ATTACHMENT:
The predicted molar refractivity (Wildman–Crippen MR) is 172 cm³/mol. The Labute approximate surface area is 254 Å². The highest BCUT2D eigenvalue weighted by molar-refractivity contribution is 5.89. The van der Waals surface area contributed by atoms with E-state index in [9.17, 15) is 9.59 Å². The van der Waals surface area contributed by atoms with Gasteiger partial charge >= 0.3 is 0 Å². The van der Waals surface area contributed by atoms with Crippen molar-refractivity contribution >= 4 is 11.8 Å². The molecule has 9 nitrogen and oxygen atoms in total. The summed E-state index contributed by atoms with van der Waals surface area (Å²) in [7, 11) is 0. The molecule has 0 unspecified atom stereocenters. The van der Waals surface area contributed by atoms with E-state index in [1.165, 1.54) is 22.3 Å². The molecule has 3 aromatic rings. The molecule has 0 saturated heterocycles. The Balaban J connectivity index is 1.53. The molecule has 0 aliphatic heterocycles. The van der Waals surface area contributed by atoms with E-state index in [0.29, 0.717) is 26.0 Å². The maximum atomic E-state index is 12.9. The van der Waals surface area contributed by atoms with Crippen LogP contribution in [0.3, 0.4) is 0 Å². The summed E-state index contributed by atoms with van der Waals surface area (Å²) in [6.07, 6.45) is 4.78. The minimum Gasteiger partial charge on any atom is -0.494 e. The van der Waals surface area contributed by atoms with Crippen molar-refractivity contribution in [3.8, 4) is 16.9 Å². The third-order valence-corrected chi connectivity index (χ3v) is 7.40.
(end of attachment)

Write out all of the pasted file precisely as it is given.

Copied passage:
The predicted molar refractivity (Wildman–Crippen MR) is 172 cm³/mol. The Labute approximate surface area is 254 Å². The highest BCUT2D eigenvalue weighted by molar-refractivity contribution is 5.89. The van der Waals surface area contributed by atoms with E-state index in [9.17, 15) is 9.59 Å². The van der Waals surface area contributed by atoms with Gasteiger partial charge >= 0.3 is 0 Å². The van der Waals surface area contributed by atoms with Crippen molar-refractivity contribution >= 4 is 11.8 Å². The molecule has 9 nitrogen and oxygen atoms in total. The summed E-state index contributed by atoms with van der Waals surface area (Å²) in [7, 11) is 0. The molecule has 0 unspecified atom stereocenters. The van der Waals surface area contributed by atoms with E-state index in [1.165, 1.54) is 22.3 Å². The molecule has 3 aromatic rings. The molecule has 0 saturated heterocycles. The Balaban J connectivity index is 1.53. The molecule has 0 aliphatic heterocycles. The van der Waals surface area contributed by atoms with E-state index in [0.29, 0.717) is 26.0 Å². The maximum atomic E-state index is 12.9. The van der Waals surface area contributed by atoms with Crippen LogP contribution in [0.3, 0.4) is 0 Å². The summed E-state index contributed by atoms with van der Waals surface area (Å²) in [6.07, 6.45) is 4.78. The minimum Gasteiger partial charge on any atom is -0.494 e. The van der Waals surface area contributed by atoms with Crippen molar-refractivity contribution in [3.8, 4) is 16.9 Å². The third-order valence-corrected chi connectivity index (χ3v) is 7.40.